Mark Overton

  5. #65
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    Quote Originally Posted by albada View Post
    Curves tell a lot. With a couple of other films, I could detect a slight wiggle in the middle. It was certainly not an issue, but told me that something was happening in the film: The curve was transitioning between emulsions.
    The big question remains whether the batch is within tolerance or not. A 25 kg sack of rice doesn't always contain 25000 grams of rice. Note that your method of emulsion evaluation is more precise than what most folks here (including myself) ever did, at least privately.

    I look forward to hearing what Kodak tells you about this issue.
    Trying to be the best of whatever I am, even if what I am is no good.

  6. #66

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    Mark - I couldn't remember - did you get this shape with 0166 also? In the curves I posted above I tested 0166, 0167 and 0169. They all seem the same. I'm really stumped. I'm very curious to hear what Kodak says. As Rudeofus says, perhaps these are still within spec.

  7. #67
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    You must remember that the number on the film does not relate to the emulsion used. Two different coating numbers may have used the same emulsion but may have been coated on a different date, or they may be the same coating date but from different master rolls. IDK. I don't keep track of that stuff any more.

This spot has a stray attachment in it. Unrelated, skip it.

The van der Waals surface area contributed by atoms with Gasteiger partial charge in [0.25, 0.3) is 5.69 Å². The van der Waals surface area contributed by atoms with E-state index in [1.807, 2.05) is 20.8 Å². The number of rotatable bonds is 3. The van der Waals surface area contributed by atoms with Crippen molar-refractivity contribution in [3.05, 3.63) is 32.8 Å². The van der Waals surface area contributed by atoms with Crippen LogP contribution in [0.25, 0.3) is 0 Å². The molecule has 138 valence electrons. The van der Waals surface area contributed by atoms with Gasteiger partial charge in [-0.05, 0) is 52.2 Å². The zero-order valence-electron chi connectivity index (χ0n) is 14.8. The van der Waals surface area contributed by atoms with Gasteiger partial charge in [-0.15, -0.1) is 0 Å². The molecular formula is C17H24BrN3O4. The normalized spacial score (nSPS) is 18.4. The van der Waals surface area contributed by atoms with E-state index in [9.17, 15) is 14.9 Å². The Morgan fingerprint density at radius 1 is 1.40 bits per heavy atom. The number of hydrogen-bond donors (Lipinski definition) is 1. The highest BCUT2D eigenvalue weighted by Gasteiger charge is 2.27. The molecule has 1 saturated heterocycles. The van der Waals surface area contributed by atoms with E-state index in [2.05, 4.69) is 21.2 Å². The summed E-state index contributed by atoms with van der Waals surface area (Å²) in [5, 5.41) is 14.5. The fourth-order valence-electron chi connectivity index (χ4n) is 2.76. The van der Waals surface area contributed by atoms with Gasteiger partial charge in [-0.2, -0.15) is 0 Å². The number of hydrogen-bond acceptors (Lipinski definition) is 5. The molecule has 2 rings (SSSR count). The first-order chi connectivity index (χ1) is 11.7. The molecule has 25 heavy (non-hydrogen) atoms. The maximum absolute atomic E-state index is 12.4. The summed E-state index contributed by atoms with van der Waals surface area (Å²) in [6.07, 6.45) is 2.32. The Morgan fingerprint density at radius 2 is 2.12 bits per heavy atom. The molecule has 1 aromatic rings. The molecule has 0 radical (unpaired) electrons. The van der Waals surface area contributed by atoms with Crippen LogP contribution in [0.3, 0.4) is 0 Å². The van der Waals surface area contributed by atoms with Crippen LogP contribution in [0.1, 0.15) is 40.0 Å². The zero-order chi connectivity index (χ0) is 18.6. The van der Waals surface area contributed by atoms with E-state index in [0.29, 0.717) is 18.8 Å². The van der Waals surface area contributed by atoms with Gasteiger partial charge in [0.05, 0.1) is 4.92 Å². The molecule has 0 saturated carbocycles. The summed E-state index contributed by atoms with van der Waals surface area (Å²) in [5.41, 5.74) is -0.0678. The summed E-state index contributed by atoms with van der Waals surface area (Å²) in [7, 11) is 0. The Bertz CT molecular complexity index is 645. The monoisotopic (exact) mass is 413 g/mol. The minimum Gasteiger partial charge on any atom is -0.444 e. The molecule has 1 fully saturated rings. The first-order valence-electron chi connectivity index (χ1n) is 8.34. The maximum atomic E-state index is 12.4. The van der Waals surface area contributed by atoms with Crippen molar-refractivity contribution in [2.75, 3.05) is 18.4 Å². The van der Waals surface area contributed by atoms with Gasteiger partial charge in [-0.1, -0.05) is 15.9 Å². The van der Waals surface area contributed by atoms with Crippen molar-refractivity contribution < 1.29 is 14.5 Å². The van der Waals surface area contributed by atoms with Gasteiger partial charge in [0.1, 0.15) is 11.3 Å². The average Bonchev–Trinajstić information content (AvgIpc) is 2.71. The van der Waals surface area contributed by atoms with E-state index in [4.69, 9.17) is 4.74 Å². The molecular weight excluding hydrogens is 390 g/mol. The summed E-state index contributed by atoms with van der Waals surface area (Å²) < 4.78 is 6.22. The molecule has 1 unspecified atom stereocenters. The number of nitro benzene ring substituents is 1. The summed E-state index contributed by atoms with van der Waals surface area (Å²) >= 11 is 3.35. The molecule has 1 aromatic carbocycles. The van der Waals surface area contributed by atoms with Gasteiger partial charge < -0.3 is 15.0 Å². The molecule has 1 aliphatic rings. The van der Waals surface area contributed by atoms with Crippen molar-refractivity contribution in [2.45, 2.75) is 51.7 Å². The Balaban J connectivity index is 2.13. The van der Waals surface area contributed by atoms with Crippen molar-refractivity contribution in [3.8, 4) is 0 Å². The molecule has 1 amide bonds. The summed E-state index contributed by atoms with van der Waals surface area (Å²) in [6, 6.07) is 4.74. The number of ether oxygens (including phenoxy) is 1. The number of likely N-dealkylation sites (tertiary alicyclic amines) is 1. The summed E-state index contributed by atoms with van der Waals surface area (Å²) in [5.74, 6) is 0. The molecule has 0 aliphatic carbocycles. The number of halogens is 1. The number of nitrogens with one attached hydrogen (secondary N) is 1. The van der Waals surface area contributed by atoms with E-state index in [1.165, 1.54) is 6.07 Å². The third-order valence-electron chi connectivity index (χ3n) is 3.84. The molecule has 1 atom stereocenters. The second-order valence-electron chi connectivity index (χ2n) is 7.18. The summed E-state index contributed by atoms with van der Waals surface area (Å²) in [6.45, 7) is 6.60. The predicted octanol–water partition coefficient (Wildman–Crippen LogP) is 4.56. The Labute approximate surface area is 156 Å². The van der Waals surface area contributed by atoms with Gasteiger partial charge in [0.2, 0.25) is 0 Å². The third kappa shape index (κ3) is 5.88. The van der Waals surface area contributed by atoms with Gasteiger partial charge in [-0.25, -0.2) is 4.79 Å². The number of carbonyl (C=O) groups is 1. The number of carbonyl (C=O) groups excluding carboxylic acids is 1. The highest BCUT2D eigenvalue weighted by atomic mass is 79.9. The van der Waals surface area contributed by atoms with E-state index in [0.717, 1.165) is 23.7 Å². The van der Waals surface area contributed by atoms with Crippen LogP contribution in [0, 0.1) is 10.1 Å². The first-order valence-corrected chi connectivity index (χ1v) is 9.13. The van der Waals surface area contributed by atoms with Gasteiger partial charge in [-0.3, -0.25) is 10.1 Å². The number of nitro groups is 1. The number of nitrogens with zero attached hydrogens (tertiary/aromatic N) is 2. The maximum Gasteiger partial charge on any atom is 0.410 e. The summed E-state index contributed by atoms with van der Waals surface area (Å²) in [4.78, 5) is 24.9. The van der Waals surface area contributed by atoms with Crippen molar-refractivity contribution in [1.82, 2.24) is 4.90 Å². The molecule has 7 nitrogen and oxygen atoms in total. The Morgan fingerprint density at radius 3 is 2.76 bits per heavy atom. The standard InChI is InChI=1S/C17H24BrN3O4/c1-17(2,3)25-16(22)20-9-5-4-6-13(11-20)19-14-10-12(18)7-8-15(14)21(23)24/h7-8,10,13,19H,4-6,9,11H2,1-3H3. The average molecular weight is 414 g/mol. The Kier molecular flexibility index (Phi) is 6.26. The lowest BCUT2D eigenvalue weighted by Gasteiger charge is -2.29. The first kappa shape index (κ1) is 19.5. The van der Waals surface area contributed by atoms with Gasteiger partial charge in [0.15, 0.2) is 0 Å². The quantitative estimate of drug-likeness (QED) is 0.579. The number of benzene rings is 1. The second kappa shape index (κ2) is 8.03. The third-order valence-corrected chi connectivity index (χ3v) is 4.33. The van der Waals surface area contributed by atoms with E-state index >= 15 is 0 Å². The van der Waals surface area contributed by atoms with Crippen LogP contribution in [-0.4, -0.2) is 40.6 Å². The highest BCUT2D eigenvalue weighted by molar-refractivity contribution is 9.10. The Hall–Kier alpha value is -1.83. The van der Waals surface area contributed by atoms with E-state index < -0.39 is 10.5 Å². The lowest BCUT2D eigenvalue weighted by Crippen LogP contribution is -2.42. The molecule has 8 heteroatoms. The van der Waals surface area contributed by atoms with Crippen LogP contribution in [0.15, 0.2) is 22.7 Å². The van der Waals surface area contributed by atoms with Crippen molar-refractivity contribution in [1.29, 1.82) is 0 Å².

PE

  8. #68

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    Here's an update about Kodak's customer-support for this issue. For review, they sent me an email telling me to call a phone-number, which I just did.

    The phone-number they gave me was general tech-support, probably in India, and they knew nothing about film. They gave me another number to call.

    That number was tech-support in the USA (no accent anyway), but they also knew nothing about film. But the woman was helpful: she dug into some database and located a planner in the film division, and asked him to contact me by email. If he responds, that at least gets me into the film-division.

    I'm surprised that my original report was not routed to their film-division. It sure is hard to contact anybody there.
    Ron, do you know any employees there who would know where problem-reports should be sent?

    Mark Overton

  9. #69
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    I'll try to get something for you, but offhand all of my numbers are old.

    Did you try the 800# on the film box? They used to have one there.

    PE

  10. #70

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    Quote Originally Posted by Photo Engineer View Post
    I'll try to get something for you, but offhand all of my numbers are old.
    Did you try the 800# on the film box? They used to have one there.
    PE
    I just checked; there are only a couple of Internet URLs on the box now, and no phone number.
    Today, they emailed me about my complaint that this issue has not been resolved. Quote:

    "We are sorry to inform you that we do not support Films please contact toll free: 1.800.698.0916 ext 16 or 800-847-8755 Ext 11".

    Mark